4. Diego Piñán, pers. comm.
  5. Schargel W, Rivas G, Cisneros-Heredia DF (2016) Oxyrhopus leucomelas. The IUCN red list of threatened species. Available from: DOI: 10.2305/IUCN.UK.2016-1.RLTS.T177431A44950515.en
  6. Field notes, Reptiles of Ecuador book project.
  7. Natera-Mumaw M, Esqueda-González LF, Castelaín-Fernández M (2015) Atlas serpientes de Venezuela. Dimacofi Negocios Avanzados S.A., Santiago de Chile, 456 pp.
  8. Brown RW (1956) Composition of scientific words. Smithsonian Books, Washington D.C., 882 pp.
  9. Wagler JG (1830) Natürliches System der Amphibien: mit vorangehender Classification der Säugetiere und Vögel: ein Beitrag zur vergleichenden Zoologie. J.G. Cotta'scchen, München, 354 pp.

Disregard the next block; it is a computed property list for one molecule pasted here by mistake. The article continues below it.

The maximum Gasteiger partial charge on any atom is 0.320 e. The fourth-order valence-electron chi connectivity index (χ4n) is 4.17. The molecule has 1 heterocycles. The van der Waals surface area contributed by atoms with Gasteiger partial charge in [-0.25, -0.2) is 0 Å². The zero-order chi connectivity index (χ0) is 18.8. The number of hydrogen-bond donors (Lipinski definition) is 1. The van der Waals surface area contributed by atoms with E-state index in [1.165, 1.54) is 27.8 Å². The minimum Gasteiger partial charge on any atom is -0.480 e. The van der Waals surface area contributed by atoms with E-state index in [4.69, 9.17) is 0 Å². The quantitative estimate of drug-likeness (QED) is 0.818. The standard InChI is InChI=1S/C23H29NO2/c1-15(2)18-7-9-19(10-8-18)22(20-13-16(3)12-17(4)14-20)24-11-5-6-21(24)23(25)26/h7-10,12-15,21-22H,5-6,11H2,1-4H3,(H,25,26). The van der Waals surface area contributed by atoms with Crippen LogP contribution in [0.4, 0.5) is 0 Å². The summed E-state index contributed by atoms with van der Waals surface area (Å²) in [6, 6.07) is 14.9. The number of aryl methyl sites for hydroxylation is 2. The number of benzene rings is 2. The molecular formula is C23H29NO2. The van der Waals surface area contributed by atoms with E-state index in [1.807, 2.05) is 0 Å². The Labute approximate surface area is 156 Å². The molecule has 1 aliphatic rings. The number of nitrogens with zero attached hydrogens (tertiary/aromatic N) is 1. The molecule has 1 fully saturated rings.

Appendix 1: Locality data used to create the distribution map of Oxyrhopus leucomelas in Ecuador (Fig. 2). Go to the section on symbols and abbreviations for a list of acronyms used.

ColombiaCaquetáLas VerdesSINCHI-R969
ColombiaPutumayoAlto RumiyacoLynch 2009
ColombiaPutumayoOritoIaVH 4930
ColombiaPutumayoVereda Villa RicaLynch 2009
EcuadorNapoBorjaPhoto by Diego Piñán
EcuadorNapoCascada San RafaelMHNG 2398.028
EcuadorNapoEl ChacoThis work
EcuadorNapoHostería El ReventadorDiego Piñán
EcuadorNapoReserva NarupaThis work
EcuadorNapoRío ReventadorKU 164220
EcuadorNapoSendero abajo CocodrilosThis work
EcuadorNapoWild SumacoThis work
EcuadorNapoYanayacu Biological StationThis work
EcuadorSucumbíosEl ReventadorQCAZ 343
EcuadorSucumbíosLa BonitaCampos et al. 2001
EcuadorSucumbíosLumbaquiMCZ 164671